PepsiCo – Full Federal Court of Australia finds that concentrate purchases by an Australian soft drink bottler could not be recharacterized as trademark royalties for withholding tax purposes

A U.S. company (PepsiCo) entered into an “exclusive bottling appointment” (“EBA”) with an independent Australian bottling company (the “Bottler”). PepsiCo agreed in the EBA to sell, or cause a related entity to sell, beverage concentrate to the Bottler, for bottling and sale, and granted the Bottler the right to use the Pepsi and Mountain Dew trademarks in this regard. In fact, the concentrate was sold by an Australian company in the PepsiCo group (the “Seller“) to the Bottler. There was a similar arrangement for the licensed bottling and sale by the Bottler of Gatorade pursuant to an EBA with another U.S. company in the Pepsi group (“SVC”).

Perram and Jackman JJ found that, since as a matter of contractual interpretation, all of the amounts paid by the Bottler to the Seller were consideration for the sold concentrate, none of such payments could be treated as a trademark royalty that was subject to Australian withholding tax. Furthermore, none of the concentrate selling price was owed to either US company, so that such payments were not derived by a non-resident of Australia. Accordingly, the Commissioner’s assessment of Australian withholding tax on a portion of the consideration was reversed. These conclusions arose under the domestic withholding tax provision, so that no reference was required to the terms of the Australia-US tax treaty.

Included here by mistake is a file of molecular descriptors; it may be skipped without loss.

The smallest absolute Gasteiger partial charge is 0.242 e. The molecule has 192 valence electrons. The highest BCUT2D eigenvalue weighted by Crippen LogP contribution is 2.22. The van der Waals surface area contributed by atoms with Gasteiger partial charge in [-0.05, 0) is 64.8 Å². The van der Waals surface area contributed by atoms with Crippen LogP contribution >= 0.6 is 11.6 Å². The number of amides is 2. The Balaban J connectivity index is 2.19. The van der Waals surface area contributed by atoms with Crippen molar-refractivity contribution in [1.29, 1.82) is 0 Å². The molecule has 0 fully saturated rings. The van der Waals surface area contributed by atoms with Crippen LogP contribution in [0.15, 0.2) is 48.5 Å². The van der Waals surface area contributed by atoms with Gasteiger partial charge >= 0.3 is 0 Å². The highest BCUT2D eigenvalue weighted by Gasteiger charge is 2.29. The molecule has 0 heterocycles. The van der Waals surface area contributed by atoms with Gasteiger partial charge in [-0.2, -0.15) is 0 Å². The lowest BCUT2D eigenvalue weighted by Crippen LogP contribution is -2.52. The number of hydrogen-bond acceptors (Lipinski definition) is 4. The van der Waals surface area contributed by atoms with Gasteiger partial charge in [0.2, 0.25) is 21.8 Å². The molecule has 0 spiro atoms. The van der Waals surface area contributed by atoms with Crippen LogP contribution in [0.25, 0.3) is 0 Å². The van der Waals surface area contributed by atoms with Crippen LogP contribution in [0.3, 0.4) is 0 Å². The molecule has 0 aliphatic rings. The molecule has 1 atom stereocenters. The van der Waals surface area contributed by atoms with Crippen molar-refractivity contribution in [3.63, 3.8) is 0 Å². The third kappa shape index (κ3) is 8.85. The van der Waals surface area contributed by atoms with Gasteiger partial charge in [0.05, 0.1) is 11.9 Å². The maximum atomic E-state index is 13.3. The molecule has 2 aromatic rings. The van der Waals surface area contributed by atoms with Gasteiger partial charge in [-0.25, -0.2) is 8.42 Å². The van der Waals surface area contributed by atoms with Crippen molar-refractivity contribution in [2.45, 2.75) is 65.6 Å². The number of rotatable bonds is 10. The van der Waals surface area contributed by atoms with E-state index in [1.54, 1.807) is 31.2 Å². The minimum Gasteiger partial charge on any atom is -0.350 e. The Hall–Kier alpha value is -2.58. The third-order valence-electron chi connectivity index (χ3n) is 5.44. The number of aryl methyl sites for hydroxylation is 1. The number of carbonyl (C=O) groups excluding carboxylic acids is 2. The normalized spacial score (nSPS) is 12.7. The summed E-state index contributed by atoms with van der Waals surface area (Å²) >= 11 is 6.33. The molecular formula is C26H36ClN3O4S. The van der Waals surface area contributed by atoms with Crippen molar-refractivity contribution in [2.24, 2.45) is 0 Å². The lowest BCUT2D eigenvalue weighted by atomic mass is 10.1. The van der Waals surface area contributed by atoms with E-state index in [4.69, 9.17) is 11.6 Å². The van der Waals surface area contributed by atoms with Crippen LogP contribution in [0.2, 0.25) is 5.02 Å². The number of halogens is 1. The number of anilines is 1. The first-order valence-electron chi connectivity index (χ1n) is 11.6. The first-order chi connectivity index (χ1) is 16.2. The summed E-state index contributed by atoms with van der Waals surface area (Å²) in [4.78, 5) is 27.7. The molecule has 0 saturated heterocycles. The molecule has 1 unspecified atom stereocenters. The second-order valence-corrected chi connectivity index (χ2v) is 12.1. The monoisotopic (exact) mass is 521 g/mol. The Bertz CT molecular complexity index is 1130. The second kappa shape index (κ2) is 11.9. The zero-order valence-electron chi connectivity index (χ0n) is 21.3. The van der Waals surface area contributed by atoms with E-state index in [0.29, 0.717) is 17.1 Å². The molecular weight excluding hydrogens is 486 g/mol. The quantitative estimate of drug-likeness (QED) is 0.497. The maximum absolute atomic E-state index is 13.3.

Neal Armstrong. Summaries of PepsiCo, Inc v Commissioner of Taxation [2024] FCAFC 86 under Treaties – Income Tax Conventions – Art. 12.